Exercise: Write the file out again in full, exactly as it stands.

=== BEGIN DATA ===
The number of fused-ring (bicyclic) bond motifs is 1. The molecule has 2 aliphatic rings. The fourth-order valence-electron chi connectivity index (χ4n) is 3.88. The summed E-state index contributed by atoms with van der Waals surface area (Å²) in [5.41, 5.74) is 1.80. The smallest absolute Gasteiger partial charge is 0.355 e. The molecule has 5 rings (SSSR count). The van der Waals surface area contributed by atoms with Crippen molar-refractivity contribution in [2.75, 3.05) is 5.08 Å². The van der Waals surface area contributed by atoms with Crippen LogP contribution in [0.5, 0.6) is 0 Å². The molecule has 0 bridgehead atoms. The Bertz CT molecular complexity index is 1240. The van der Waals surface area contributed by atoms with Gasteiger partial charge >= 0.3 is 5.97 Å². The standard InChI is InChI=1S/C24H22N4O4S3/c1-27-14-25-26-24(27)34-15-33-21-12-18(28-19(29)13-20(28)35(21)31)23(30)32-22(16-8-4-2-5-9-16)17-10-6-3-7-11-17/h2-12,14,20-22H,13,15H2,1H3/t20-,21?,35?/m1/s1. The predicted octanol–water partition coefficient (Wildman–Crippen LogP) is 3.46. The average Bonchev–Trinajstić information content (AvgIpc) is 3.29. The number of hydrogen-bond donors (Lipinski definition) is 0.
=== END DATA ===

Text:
The number of fused-ring (bicyclic) bond motifs is 1. The molecule has 2 aliphatic rings. The fourth-order valence-electron chi connectivity index (χ4n) is 3.88. The summed E-state index contributed by atoms with van der Waals surface area (Å²) in [5.41, 5.74) is 1.80. The smallest absolute Gasteiger partial charge is 0.355 e. The molecule has 5 rings (SSSR count). The van der Waals surface area contributed by atoms with Crippen molar-refractivity contribution in [2.75, 3.05) is 5.08 Å². The van der Waals surface area contributed by atoms with Crippen LogP contribution in [0.5, 0.6) is 0 Å². The molecule has 0 bridgehead atoms. The Bertz CT molecular complexity index is 1240. The van der Waals surface area contributed by atoms with Gasteiger partial charge >= 0.3 is 5.97 Å². The standard InChI is InChI=1S/C24H22N4O4S3/c1-27-14-25-26-24(27)34-15-33-21-12-18(28-19(29)13-20(28)35(21)31)23(30)32-22(16-8-4-2-5-9-16)17-10-6-3-7-11-17/h2-12,14,20-22H,13,15H2,1H3/t20-,21?,35?/m1/s1. The predicted octanol–water partition coefficient (Wildman–Crippen LogP) is 3.46. The average Bonchev–Trinajstić information content (AvgIpc) is 3.29. The number of hydrogen-bond donors (Lipinski definition) is 0.